The authority also asked a judge to block South Carolina’s Savannah River Maritime Commission from entering the suit, saying that would expand the action and simply bring in extraneous issues.
The authority wants the river shipping channel deepened to handle larger ships that will be routinely calling when the Panama Canal is deepened in 2014. It filed the motions on Wednesday and U.S. District Judge Richard Gergel on Thursday gave the other parties in the case until Aug. 6 to respond.
The lawsuit, filed by environmental groups, contends the U.S. Army Corps of Engineers needs a South Carolina pollution permit before the deepening work can begin. The suit alleges toxic cadmium from river silt will be dumped on the South Carolina side of the river.
The suit was brought by the Southern Environmental Law Center on behalf of the Savannah Riverkeeper, based in Augusta, Ga., as well as the South Carolina Coastal Conservation League and the South Carolina Wildlife Federation.
The motion says the Georgia Ports Authority has the right to enter the lawsuit, and if not permitted to do so, “its ability to protect its interests could be impaired because the environmental groups and the Maritime Commission, if it is permitted to intervene, seek to alter, delay and/or stop” the river deepening.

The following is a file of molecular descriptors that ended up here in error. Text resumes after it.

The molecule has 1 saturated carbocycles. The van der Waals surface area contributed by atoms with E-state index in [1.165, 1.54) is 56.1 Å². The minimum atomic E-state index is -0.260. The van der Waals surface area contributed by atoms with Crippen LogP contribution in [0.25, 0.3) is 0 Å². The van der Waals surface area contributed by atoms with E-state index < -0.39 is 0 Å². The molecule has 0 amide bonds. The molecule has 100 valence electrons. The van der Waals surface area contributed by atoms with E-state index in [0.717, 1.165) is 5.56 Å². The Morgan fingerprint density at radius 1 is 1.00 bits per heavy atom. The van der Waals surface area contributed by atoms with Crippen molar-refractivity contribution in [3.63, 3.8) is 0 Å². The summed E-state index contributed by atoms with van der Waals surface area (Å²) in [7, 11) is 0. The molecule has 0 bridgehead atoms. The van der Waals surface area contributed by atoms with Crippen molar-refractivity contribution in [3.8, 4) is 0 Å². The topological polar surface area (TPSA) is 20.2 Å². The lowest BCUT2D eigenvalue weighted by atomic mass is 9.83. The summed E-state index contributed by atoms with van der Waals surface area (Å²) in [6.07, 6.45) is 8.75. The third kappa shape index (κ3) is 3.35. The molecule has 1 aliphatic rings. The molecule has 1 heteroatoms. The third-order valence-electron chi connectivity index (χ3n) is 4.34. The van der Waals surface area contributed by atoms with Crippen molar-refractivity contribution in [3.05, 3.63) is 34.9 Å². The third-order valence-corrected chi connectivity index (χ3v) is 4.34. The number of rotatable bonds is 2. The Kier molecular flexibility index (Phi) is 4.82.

In answering the lawsuit itself, attorneys wrote that while there will be naturally occurring cadmium in the dredged material, “no adverse impacts” will occur.
The South Carolina Maritime Commission should be blocked from the case because it “will be burdening the parties with extraneous issues,” the motion said, adding that letting the commission in “would have parties stake out positions and advance arguments concerning the commission’s own authority which may ultimately be determined by the South Carolina Supreme Court.”
If the commission is allowed as a party, it should only be able to address the permit issue before the court, the motion said.
The commission wants Gergel to rule that in the deepening project, the Corps of Engineers must obey South Carolina environmental rules and “must comply with South Carolina law, including orders, rulings, decisions, and opinions” of the state’s Supreme Court, Administrative Law Court and the commission.
Environmentalists have also sued in state court, alleging a water quality permit for the deepening approved by the Department of Health and Environmental Control last year is illegal because the commission, not DHEC, has authority over activities on the river.
The state Supreme Court has not yet ruled in that case, but Chief Justice Jean Toal said during a hearing that DHEC broke state law when it left the commission out of dredging negotiations and “rubber stamped” an agreement with Georgia officials.